Third, final tax auction Thursday

Published 10:04 am Monday, August 17, 2009

IRONTON — A third and final auction to dispose of property whose owners are delinquent on their taxes has been scheduled for Thursday.

Slated to being at 9 a.m. inside the Fourth Street entrance of the Lawrence County Courthouse, the auction will sell the remaining 140 estimated parcels still on the market following a pair of sales that resulted in 29 delinquent properties being snatched up by prospective buyers.

Those interested in bidding should register with the Lawrence County Treasurer’s Office by 8:30 a.m. the day of the sale to receive a bid number. Buyers must have a registered bid number to participate in the auction.

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The third auction will have some slight differences than the other auctions as a court order will set the opening bid price for each delinquent parcel lower than what was asked in the first two.

The county started out with more than 200 parcels against which legal action was taken and all properties were at least two years delinquent before being placed up for auction.

The remaining 140 parcels or so still available did not garner the minimum bid at the first two auctions which was set as the amount of property tax due plus $250 in court costs.

Lawrence County Treasurer Stephen Burcham office’s, along with volunteer appraisers, canvassed the still delinquent parcels to establish a median opening bid.

Burcham said following the second auction that he would also work with adjoining land owners to see if they would be interested in placing a bid on property at a reduced price the third auction could possibly bring.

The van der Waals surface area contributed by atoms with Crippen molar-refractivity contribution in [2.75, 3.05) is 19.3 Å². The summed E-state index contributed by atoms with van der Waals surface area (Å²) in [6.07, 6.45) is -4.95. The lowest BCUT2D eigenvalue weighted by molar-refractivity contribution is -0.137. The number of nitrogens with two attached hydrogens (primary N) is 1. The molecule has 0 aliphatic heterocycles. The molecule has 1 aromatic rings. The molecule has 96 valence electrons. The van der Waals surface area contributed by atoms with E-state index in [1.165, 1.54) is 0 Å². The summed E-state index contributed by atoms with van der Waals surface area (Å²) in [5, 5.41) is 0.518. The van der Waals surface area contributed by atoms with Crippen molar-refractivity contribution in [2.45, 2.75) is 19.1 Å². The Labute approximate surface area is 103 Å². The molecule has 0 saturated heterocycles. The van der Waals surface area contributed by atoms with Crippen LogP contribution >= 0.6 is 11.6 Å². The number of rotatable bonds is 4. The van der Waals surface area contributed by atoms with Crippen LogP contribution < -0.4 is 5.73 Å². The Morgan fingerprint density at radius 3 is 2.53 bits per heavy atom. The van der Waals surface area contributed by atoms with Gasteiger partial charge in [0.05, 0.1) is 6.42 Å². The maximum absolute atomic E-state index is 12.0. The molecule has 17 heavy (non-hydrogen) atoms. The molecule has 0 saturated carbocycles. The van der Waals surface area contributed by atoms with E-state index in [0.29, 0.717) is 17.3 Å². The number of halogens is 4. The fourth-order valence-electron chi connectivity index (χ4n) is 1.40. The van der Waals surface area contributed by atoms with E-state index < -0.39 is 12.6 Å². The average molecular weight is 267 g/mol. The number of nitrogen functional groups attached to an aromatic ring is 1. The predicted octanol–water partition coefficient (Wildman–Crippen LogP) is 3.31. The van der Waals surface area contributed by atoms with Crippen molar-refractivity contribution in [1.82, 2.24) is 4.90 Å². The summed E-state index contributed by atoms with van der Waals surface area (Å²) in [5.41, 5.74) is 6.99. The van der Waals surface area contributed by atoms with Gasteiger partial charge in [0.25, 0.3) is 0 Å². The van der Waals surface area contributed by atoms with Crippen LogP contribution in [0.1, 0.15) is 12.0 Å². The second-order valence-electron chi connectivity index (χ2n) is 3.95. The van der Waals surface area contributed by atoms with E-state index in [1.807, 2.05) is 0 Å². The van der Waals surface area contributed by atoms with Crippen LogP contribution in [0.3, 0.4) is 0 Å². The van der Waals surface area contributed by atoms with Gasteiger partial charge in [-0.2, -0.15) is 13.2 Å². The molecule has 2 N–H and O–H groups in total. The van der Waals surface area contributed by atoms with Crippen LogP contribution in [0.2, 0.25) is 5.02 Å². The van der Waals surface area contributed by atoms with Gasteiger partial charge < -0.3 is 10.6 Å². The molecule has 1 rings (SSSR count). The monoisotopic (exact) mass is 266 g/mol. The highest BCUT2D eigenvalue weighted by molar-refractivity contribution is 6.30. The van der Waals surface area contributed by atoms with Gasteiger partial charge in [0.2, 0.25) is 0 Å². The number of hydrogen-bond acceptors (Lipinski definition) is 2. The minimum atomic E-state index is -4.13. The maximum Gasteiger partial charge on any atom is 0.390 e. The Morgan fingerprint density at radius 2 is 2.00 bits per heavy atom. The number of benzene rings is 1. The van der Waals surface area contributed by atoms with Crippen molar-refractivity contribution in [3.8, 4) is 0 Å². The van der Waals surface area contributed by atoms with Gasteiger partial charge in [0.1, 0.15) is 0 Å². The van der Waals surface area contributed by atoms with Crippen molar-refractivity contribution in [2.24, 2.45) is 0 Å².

Should parcels not sell at the upcoming third auction, Burcham would have two options.

First he could continue to carry the parcel and its unpaid taxes on the county’s books or could have the state of Ohio take ownership of the property and have the Lawrence County Auditor sell the property at an auditor’s sale at the county courthouse.

To date, Lawrence County has never conducted an auditor’s sale through the state. Burcham said in all other instances, the county has decided to keep the past-due parcel on its books.

The county is able to auction parcels like the ones on the block Aug. 20 as property tax liens trump most any other liens.

A tax lien sits above a mortgage, deeds of trust, mechanic’s liens and even judgment holder’s liens.

However, winning bidders are only satisfying the tax lien on the property and have to absorb any other outstanding debts associated with it.

Further, Ohio law clearly favors property owners in matters such as this and allows numerous opportunities for property owners to keep their land, provided they settle the tax debt.

Even after the tax sale, delinquent property owners have until the entry of confirmation is officially filed to redeem their property.

Confirmation has taken around a week following the first two auctions.

While rare, should that happen, the winning bidder is refunded his or her money.

Approximate figures show the county collecting $72,631 in bids and fees from the first two auctions held July 2 and July 16.

Around $65,381 of that will be dispersed to both the county and the individual school districts where the parcel is located, while the remaining $7,250 constitutes court costs for transferring the liens.

School districts usually receive between 70 to 75 percent of all property tax collections received by the county.